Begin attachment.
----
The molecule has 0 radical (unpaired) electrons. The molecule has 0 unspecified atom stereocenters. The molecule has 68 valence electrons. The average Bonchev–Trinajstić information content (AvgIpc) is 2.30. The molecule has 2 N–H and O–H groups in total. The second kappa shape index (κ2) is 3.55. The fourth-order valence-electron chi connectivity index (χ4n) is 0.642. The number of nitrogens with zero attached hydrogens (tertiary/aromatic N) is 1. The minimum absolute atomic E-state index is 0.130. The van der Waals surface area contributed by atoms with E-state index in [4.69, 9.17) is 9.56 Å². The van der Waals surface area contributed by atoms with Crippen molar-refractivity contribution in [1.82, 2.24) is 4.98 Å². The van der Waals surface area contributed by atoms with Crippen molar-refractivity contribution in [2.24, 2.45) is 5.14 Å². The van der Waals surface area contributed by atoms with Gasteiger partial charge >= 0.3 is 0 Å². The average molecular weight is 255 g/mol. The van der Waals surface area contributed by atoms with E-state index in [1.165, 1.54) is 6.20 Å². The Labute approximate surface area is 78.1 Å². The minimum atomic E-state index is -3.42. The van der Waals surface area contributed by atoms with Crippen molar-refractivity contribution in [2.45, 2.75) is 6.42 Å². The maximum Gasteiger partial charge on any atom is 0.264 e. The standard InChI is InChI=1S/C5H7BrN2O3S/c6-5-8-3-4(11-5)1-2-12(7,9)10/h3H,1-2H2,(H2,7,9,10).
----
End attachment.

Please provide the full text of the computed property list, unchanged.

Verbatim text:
The molecule has 0 radical (unpaired) electrons. The molecule has 0 unspecified atom stereocenters. The molecule has 68 valence electrons. The average Bonchev–Trinajstić information content (AvgIpc) is 2.30. The molecule has 2 N–H and O–H groups in total. The second kappa shape index (κ2) is 3.55. The fourth-order valence-electron chi connectivity index (χ4n) is 0.642. The number of nitrogens with zero attached hydrogens (tertiary/aromatic N) is 1. The minimum absolute atomic E-state index is 0.130. The van der Waals surface area contributed by atoms with E-state index in [4.69, 9.17) is 9.56 Å². The van der Waals surface area contributed by atoms with Crippen molar-refractivity contribution in [1.82, 2.24) is 4.98 Å². The van der Waals surface area contributed by atoms with Crippen molar-refractivity contribution in [2.24, 2.45) is 5.14 Å². The van der Waals surface area contributed by atoms with Gasteiger partial charge >= 0.3 is 0 Å². The average molecular weight is 255 g/mol. The van der Waals surface area contributed by atoms with E-state index in [1.165, 1.54) is 6.20 Å². The Labute approximate surface area is 78.1 Å². The minimum atomic E-state index is -3.42. The van der Waals surface area contributed by atoms with Crippen molar-refractivity contribution in [2.45, 2.75) is 6.42 Å². The maximum Gasteiger partial charge on any atom is 0.264 e. The standard InChI is InChI=1S/C5H7BrN2O3S/c6-5-8-3-4(11-5)1-2-12(7,9)10/h3H,1-2H2,(H2,7,9,10).